Again, where do I stand on these four? I have personal rule that, as a rule, I don’t like to see more than one contributing non-player elected to the Hall of Fame in a single year. It’s not hard and fast, so I’m quite willing to bend it this time. “Doc” Adams is an easy call for me as one of the true pioneers of the game and Hermann deserves to be in for his handling of the “League War” of 1901-03, his determination to reestablish the World Series, and for his leadership of the National Commission. Although the Black Sox scandal happened on his watch, as the Cincy owner he was more than willing to overlook the innuendos of fixing because he believed his team had genuinely won fairly. I think eventually Breaden ought to go in, but not this time.  And as for von der Ahe, frankly I don’t have any idea exactly how to separate a character like him from his baseball achievements (but, heck, how many owners have a stadium statue?). He’s one of the more fun people in baseball to study, but I don’t think that makes him a Hall of Famer.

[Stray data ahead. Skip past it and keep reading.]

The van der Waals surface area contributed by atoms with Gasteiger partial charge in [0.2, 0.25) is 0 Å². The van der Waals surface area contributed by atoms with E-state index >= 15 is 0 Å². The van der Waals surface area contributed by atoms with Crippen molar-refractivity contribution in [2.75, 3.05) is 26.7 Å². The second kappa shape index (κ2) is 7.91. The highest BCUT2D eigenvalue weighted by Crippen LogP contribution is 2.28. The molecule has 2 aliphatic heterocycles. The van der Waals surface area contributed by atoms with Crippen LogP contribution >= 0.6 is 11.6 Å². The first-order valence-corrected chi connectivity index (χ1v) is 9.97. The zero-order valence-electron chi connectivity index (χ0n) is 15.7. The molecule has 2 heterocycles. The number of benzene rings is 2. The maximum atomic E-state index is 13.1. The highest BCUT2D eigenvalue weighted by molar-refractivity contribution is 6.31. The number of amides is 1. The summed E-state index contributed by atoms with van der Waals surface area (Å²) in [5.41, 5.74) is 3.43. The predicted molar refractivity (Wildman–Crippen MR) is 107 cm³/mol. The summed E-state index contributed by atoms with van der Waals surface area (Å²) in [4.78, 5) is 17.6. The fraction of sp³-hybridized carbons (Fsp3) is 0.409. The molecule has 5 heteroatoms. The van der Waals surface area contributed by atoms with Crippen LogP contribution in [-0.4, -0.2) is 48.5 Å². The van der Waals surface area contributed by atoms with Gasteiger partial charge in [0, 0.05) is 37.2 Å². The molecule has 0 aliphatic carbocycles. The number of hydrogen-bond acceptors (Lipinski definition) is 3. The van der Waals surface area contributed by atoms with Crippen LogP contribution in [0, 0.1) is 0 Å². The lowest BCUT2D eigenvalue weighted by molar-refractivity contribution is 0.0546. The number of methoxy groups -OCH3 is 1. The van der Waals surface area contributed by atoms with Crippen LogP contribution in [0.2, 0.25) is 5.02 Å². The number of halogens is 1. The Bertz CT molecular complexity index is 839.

That concludes this year’s look at the Vets ballot. Fell free to either agree or disagree.

The Peacemaker

June 5, 2015
August Hermann in 1905

August Hermann in 1905

I want to take the time to introduce you to one of the most important men ever involved in baseball. His name was August Hermann; he owned the Cincinnati Reds. He also brought together the warring sides in 1903 and produced the peace that allowed for the two Major Leagues to work together, to sanction a postseason set of games, and to work out their contract issues. Although Barney Dreyfuss invented the World Series, Hermann is the man who made it annual.